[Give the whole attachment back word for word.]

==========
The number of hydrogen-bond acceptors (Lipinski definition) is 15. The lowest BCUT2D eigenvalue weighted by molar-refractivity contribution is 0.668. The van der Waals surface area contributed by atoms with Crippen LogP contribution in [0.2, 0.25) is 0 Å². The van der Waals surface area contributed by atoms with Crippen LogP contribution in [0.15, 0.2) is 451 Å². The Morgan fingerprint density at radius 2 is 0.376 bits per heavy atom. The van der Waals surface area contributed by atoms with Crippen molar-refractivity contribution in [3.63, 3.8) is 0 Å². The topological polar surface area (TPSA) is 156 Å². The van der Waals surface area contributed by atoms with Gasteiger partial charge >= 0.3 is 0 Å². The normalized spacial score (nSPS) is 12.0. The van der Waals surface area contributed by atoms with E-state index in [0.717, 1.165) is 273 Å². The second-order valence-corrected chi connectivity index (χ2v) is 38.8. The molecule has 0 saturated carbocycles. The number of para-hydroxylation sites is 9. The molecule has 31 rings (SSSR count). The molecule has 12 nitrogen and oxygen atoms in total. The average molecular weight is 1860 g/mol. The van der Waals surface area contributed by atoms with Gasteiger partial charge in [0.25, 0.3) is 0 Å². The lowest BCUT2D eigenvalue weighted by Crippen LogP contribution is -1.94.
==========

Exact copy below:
The number of hydrogen-bond acceptors (Lipinski definition) is 15. The lowest BCUT2D eigenvalue weighted by molar-refractivity contribution is 0.668. The van der Waals surface area contributed by atoms with Crippen LogP contribution in [0.2, 0.25) is 0 Å². The van der Waals surface area contributed by atoms with Crippen LogP contribution in [0.15, 0.2) is 451 Å². The Morgan fingerprint density at radius 2 is 0.376 bits per heavy atom. The van der Waals surface area contributed by atoms with Crippen molar-refractivity contribution in [3.63, 3.8) is 0 Å². The topological polar surface area (TPSA) is 156 Å². The van der Waals surface area contributed by atoms with Gasteiger partial charge >= 0.3 is 0 Å². The normalized spacial score (nSPS) is 12.0. The van der Waals surface area contributed by atoms with E-state index in [0.717, 1.165) is 273 Å². The second-order valence-corrected chi connectivity index (χ2v) is 38.8. The molecule has 0 saturated carbocycles. The number of para-hydroxylation sites is 9. The molecule has 31 rings (SSSR count). The molecule has 12 nitrogen and oxygen atoms in total. The average molecular weight is 1860 g/mol. The van der Waals surface area contributed by atoms with Gasteiger partial charge in [0.25, 0.3) is 0 Å². The lowest BCUT2D eigenvalue weighted by Crippen LogP contribution is -1.94.